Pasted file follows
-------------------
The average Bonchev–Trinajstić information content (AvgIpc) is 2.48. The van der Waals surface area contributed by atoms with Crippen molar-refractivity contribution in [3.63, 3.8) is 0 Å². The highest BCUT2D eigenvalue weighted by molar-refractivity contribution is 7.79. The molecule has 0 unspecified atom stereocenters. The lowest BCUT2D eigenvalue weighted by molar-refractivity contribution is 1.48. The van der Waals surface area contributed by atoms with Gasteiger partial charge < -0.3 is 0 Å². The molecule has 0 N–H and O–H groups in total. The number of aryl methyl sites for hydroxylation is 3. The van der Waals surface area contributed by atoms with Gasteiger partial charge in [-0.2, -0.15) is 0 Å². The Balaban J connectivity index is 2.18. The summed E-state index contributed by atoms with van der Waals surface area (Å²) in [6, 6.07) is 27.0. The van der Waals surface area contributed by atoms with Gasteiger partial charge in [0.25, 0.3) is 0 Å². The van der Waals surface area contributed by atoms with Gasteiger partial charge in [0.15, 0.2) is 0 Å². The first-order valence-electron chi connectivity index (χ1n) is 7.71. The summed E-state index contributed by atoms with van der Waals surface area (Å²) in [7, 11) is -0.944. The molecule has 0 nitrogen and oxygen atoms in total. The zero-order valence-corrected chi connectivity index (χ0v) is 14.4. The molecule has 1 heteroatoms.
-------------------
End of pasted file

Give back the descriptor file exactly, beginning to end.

The average Bonchev–Trinajstić information content (AvgIpc) is 2.48. The van der Waals surface area contributed by atoms with Crippen molar-refractivity contribution in [3.63, 3.8) is 0 Å². The highest BCUT2D eigenvalue weighted by molar-refractivity contribution is 7.79. The molecule has 0 unspecified atom stereocenters. The lowest BCUT2D eigenvalue weighted by molar-refractivity contribution is 1.48. The van der Waals surface area contributed by atoms with Gasteiger partial charge < -0.3 is 0 Å². The molecule has 0 N–H and O–H groups in total. The number of aryl methyl sites for hydroxylation is 3. The van der Waals surface area contributed by atoms with Gasteiger partial charge in [-0.2, -0.15) is 0 Å². The Balaban J connectivity index is 2.18. The summed E-state index contributed by atoms with van der Waals surface area (Å²) in [6, 6.07) is 27.0. The van der Waals surface area contributed by atoms with Gasteiger partial charge in [0.25, 0.3) is 0 Å². The van der Waals surface area contributed by atoms with Gasteiger partial charge in [0.15, 0.2) is 0 Å². The first-order valence-electron chi connectivity index (χ1n) is 7.71. The summed E-state index contributed by atoms with van der Waals surface area (Å²) in [7, 11) is -0.944. The molecule has 0 nitrogen and oxygen atoms in total. The zero-order valence-corrected chi connectivity index (χ0v) is 14.4. The molecule has 1 heteroatoms.